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It is being reported tonight that 65% of Toronto Transit Commission (TTC) members have rejected the contract reached last weekend between the TTC and their union. The TTC will, surprisingly shut down operations at midnight tonight: anybody who went into Toronto for the night will be be out of luck for getting home after midnight:

We have assessed the situation and decided that we will not expose our members to the dangers of assaults from angry and irrational members of the public,” said Bob Kinnear, ATU Local 113 President.

The big issue seems to be that maintenance staff did not receive the infamous highest paid in the GTA clause that front line TTC staff received.

Question for Bob Kinnear: who is going to protect the public from the irrational members of your union?


UPDATE: A “visibly angered’ David Miller, mayor of Toronto, called the strike “unacceptable and irresponsible.” He asked Bob Kinnear to give 48 hours notice but was refused. Miller has already talked to Premier Dalton McGuinty about back to work legislation, and is now “reconsidering his opposition to the idea of having the province declare the TTC an essential service, like police or firefighters, to take away the union’s right to strike permanently.”

As I suggested earlier, it sounds as though many people got caught downtown, with rumours of the strike circulating in the club district, and others arriving at locked subway stations after their night out.

TTC strike, unions


April 25th, 2008
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If Pine Beetles were ruining Ontario’s forests, dooming Canada’s Kyoto efforts and releasing “five times the annual emissions from all the cars, trucks, trains and planes in Canada,” we’d just ban the little buggers.

Problem solved!

Hey, B.C. give Dalton a call, I’m sure he’s got extra copies of the paperwork all ready to go.

Silly Politicians

Paris under the Nazi’s

April 24th, 2008

A small fuss is being raised in Paris as a photographic exhibit of “the only major collection of colour pictures taken during the 1940 to 1944 occupation of Paris.” The pictures, by French photographer Andre Zucca, who worked for the Nazi propaganda magazine Signal, are of Parisians enjoying life in the French capital during the German occupation of Paris.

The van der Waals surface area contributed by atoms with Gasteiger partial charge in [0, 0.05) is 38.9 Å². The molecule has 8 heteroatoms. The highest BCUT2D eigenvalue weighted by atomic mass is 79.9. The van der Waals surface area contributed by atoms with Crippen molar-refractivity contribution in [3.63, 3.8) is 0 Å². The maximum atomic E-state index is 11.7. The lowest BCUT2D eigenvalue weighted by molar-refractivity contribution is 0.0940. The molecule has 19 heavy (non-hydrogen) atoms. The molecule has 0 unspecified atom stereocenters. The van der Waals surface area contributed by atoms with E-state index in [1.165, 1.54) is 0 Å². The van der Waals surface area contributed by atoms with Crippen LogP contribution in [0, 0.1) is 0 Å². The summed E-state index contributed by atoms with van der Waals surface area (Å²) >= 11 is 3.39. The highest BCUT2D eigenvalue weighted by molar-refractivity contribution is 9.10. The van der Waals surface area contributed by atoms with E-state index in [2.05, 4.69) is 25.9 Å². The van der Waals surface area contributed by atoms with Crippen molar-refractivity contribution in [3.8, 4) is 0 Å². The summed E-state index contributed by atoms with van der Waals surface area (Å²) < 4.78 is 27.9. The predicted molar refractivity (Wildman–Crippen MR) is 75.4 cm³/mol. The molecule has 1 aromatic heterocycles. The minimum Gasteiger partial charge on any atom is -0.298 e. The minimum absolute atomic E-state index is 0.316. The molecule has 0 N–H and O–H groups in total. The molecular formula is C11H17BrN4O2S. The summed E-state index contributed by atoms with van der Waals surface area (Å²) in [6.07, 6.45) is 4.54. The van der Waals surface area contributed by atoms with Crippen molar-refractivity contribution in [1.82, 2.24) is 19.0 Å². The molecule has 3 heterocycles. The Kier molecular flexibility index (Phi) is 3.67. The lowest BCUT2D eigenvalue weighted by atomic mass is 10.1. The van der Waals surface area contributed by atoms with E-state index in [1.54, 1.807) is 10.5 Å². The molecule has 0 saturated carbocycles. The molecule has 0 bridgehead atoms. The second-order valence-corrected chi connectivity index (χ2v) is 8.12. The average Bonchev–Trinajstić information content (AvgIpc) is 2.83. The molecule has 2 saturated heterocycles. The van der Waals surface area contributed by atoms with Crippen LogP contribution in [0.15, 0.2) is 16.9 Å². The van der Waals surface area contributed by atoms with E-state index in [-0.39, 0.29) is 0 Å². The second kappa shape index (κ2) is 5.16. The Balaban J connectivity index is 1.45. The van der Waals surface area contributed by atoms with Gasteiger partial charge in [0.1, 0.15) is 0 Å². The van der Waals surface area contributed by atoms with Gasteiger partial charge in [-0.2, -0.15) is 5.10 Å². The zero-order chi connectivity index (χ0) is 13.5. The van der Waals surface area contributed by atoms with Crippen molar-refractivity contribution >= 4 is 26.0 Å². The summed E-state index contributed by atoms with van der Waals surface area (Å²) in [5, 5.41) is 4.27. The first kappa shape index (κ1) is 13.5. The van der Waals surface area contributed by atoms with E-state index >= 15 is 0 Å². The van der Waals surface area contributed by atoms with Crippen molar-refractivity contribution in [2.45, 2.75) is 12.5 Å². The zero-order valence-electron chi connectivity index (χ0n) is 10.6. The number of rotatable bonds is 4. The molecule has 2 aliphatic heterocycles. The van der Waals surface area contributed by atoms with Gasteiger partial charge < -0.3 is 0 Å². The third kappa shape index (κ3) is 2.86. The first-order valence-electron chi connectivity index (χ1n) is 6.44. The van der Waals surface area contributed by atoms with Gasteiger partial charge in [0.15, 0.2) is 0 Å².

Controversy has been ongoing as many want the pictures banned. The Parisian government has ordered that city historians provide additional information on the images to visitors:

Visitors are now handed an information sheet, written in French, English and Spanish, explaining that Zucca “has opted for a vision that doesn’t show — or hardly shows — the reality of occupation and its tragic aspects.”

While on the subject of World War II and Nazi’s, next Monday marks the 100th anniversary of the birth of Oskar Schindler, the German industrialist who is credited with saving the lives of almost 1,200 Jews during the German occupation of Poland, and the subject of the 1993 movie Schindler’s List.

I think it would be a good weekend for a Steven Spielberg movie.

Paris, Pictures

Picture of the Day – Martin, Aston Martin

April 21st, 2008
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Saturday Fluffernutter: Danny Federici – 1950 – 2008

April 19th, 2008
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Three days after Warren Zevon passed away in 2003 Bruce Springsteen opened his Toronto Skydome show with the song My Ride’s Here. Standing centre-stage accompanied only by violinist Suzie Tyrell on his left and keyboardist Danny Federici playing accordion on his right, Springsteen paid tribute to an old friend, and began the best of six Springsteen shows I have seen. Two days ago, Federici himself succumbed to cancer. The last Springsteen show I saw occured last October, a mere month before Federici would leave the E-Street Band to pursue treatment for his melanoma.

Federici was with Springsteen almost from the beginning, making his first E-Street Band appearance on Springsteen’s 2nd release, 1973’s The Wild, The Innocent and the E Street Shuffle. He would spend the better part of the next 35 years playing organ, and occasional accordion, with them. But he turns up before that, in an earlier Springsteen band called Steel Mill


“Danny and I worked together for 40 years – he was the most wonderfully fluid keyboard player and a pure natural musician. I loved him very much…we grew up together.”
—Bruce Springsteen